- Group 3 used IFU and Talking Trainer (tactile, visual and audio feedback) and made 1.9 errors
- Group 4 used IFU and Error Correcting Trainer (tactile, visual and audio feedback with error correcting technology) and made 0.8 errors.
As stated previously, patient confidence and anxiety are factors impacting compliance and patient adherence and were included as elements of the device preference market study. As shown in Figure 2, based on participant feedback, 84% of users prefer error detection technologies to overcome anxiety when onboarding to device-delivered therapies. Patient anxiety decreased by 15% across all training methods evaluated during this study. Smart training devices with error-detecting technologies are preferred methods in overcoming anxiety and preventing errors.
COLLABORATION PROVIDES PATIENTS BEST-IN-CLASS EXPERIENCE
The biopharmaceutical industry is undergoing a renaissance as many innovative combination products continue to be conceived, refined and brought to fruition to provide patients with better quality of life.
Collaboration has contributed to the growth of combination therapies with companies now forming strategic partnerships by leveraging expertise and finding synergies to develop innovative new drugs. This evolution in the biopharma business model has made it possible for new drugs to go to market faster and at a lower cost creating opportunities for companies to address diseases affecting both large smaller patient populations alike.10
As part of the sharing of knowledge and resources between biopharma companies to develop an innovative pharmaceutical product there’s also the design, development and manufacturing of the drug delivery device. Formulation, device and commercial teams are collaborating earlier in the development process with an emphasis on using a human-centred approach to gather product needs and user needs to ensure the drug and device integration is optimised for performance and user experience.
Similar to innovations in the biopharma industry, training technology is allowing the engineering and capabilities of these devices to continue to advance. These advancements are imperative as they will allow patients to become more confident, overcome treatment barriers, and ultimately lead healthier lives.
- Kleinman M, “Pharma shifts focus from small molecules to biologics”. Pearl IRB Blog, April 16, 2012. (www.pearlirb.com/pharma-shifts-focus-from-small-molecules-to-biologics)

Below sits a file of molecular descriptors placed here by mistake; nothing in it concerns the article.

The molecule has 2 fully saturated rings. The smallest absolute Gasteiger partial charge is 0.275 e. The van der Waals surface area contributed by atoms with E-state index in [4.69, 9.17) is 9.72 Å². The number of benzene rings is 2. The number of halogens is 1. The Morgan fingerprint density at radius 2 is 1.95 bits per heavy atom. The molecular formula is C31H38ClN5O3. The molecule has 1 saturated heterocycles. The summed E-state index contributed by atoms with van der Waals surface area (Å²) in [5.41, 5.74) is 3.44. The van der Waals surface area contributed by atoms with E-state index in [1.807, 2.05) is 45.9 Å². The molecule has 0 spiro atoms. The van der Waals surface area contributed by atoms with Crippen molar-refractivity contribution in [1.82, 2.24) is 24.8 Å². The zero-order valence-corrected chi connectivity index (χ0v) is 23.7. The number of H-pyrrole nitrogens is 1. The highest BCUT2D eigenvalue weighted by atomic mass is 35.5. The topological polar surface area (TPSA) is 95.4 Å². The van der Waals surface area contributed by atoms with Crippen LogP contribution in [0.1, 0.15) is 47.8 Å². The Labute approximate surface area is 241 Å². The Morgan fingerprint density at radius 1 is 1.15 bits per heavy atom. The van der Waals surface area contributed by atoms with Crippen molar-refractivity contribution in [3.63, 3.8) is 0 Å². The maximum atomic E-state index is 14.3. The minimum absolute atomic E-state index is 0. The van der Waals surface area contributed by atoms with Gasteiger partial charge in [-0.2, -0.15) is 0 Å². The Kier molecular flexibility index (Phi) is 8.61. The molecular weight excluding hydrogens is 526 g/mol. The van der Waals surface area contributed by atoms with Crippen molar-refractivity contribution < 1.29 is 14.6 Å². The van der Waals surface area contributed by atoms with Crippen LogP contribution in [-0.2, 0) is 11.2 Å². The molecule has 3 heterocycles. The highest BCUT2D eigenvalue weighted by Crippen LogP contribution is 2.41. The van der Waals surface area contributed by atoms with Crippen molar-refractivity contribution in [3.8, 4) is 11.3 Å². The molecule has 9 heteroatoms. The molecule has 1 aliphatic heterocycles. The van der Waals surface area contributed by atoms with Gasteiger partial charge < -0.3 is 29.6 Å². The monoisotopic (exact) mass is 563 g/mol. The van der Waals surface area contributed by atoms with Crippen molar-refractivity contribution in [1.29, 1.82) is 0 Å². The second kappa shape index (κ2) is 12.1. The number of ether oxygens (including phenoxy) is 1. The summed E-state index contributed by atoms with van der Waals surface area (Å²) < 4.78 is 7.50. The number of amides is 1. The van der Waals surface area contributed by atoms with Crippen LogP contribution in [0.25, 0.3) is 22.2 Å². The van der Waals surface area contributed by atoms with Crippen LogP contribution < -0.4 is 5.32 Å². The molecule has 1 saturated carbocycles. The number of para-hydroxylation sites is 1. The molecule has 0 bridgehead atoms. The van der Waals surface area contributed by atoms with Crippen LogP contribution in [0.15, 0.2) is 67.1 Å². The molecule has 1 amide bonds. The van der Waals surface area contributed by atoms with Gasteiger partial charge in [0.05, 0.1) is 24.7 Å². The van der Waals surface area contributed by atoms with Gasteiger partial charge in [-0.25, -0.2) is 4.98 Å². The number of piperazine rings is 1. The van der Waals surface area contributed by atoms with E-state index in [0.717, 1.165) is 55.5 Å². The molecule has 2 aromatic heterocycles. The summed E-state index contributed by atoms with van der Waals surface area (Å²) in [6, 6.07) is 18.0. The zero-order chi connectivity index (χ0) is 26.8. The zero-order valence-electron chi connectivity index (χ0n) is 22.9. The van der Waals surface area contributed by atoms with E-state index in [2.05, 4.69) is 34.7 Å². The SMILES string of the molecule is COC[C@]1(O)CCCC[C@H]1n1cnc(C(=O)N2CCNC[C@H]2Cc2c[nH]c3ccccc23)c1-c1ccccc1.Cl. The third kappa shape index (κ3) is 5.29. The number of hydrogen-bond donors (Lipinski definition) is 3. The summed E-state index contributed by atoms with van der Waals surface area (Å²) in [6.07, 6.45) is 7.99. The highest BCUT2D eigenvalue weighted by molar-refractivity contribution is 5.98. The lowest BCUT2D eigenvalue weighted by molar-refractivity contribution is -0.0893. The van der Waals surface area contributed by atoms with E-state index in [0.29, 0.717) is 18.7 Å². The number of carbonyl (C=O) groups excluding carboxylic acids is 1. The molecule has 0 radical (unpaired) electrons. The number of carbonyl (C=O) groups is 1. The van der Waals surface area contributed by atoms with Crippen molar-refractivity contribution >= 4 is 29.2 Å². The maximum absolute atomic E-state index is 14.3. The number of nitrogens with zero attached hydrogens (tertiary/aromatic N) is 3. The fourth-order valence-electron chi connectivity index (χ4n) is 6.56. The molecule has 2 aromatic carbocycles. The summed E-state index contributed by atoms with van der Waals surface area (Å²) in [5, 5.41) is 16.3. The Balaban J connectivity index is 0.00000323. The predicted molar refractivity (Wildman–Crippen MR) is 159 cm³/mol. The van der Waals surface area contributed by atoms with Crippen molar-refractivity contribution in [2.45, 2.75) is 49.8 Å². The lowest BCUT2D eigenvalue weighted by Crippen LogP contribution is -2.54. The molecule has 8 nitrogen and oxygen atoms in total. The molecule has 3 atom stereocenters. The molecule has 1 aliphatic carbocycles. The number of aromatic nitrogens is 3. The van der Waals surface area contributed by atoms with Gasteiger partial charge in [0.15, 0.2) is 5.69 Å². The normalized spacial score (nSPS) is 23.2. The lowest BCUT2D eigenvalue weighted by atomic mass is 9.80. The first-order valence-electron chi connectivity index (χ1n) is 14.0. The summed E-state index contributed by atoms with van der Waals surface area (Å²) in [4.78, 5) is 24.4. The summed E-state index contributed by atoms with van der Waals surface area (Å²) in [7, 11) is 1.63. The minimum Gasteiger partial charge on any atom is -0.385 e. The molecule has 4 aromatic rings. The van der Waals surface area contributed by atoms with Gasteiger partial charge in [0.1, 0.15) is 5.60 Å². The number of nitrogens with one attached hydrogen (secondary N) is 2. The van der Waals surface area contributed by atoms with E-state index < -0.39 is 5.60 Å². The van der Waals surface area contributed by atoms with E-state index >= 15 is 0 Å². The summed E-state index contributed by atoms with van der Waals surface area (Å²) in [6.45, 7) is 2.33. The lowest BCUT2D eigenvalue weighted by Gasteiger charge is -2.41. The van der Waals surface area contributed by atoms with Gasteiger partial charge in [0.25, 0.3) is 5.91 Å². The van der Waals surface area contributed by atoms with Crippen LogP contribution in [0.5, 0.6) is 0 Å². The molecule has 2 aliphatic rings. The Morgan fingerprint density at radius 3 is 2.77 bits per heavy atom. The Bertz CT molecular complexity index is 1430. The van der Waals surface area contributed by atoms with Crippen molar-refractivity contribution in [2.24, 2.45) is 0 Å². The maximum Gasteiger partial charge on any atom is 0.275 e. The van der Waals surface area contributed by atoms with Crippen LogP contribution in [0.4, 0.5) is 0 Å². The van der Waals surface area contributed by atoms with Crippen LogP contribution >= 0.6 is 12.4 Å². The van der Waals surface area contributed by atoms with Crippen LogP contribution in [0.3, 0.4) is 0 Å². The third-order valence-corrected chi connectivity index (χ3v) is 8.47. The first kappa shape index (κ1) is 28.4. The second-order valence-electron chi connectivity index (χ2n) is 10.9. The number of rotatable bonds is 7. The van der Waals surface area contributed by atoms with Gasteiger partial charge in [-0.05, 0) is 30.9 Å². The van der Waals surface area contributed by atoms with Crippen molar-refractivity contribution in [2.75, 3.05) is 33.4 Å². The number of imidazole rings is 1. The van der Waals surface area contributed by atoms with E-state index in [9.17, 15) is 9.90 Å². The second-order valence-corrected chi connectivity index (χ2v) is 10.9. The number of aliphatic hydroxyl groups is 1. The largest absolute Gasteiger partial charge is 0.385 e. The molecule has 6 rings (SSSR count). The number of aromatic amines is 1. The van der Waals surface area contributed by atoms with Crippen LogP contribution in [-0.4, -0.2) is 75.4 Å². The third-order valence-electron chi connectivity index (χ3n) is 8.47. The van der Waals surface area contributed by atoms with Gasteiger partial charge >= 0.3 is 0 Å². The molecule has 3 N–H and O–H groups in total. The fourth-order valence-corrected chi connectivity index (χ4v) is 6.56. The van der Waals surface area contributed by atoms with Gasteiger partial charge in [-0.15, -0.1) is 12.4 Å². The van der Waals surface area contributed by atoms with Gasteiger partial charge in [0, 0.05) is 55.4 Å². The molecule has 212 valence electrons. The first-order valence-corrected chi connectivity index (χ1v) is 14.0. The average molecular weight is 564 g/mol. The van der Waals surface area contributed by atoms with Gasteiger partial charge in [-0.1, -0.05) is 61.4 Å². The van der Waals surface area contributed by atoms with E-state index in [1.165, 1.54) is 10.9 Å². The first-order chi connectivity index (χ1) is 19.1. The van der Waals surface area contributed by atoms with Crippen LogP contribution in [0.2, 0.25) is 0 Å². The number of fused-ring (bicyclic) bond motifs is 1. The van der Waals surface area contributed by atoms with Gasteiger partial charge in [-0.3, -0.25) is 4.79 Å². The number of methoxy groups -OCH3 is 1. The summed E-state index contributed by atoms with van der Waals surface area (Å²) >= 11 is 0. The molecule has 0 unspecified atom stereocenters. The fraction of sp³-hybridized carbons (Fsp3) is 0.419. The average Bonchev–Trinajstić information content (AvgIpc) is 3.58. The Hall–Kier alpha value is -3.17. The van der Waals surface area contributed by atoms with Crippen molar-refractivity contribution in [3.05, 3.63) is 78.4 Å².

- Otto R, Santagostino A, Schrader U, “Rapid Growth in Biopharma: Challenges and Opportunities”. McKinsey & Company Insights, December 2014. (www.mckinsey.com/industries/pharmaceuticals-and-medical-products/our-insights/rapid-growth-in-biopharma)
- Chern R, “Devices and Combination Products for Biopharmaceuticals”. Chapter in, “Quality by Design for Biopharmaceutical Drug Product Development”, 2015, pp 414, 420 (Eds: Jameel F, Hershenson S, Khan MA, Martin-Moe S).
- Back AL, Curtis JR, “Evidence-Based Case Reviews: Communicating bad news”. West J Med, 2002, Vol 176(3), pp 177-180.
- Kessels RP, “Patients’ Memory for Medical Information”. J R Soc Med, 2003, Vol 96(5), pp 219-222.
- Fung B, “The $289 Billion Cost of Medication Noncompliance, and What to Do About It”. The Atlantic, September 11, 2012. (www.theatlantic.com/health/archive/2012/09/the-289-billion-cost-of-medication-noncompliance-and-what-to-do-about-it/262222)
- Noble, “The link between device training and patient compliance”. Poster session at PDA Universe of Prefilled Syringes and Injection Devices Conference, Vienna, Austria, October 2015.
- Noble, “The relationship between anxiety, injections and device training”. Poster session at PDA Universe of Prefilled Syringes and Injection Devices Conference, Huntington Beach, CA, US, October 2016.
- Zambanini A, Newson RB, Maisey M, Feher MD, “Injection Related Anxiety in Insulin-Treated Diabetes”. Diabetes Res Clin Pract, 1999, Vol 46(3), pp 239-246.
- Riboud C, “Innovation in the Pharmaceutical Industry: A Change Toward Personalized Medicine”. Parexel Insights, November 19, 2014. (www.parexel.com/parexel-insights/innovation-pharmaceutical-industry-change-toward-personalized-medicine)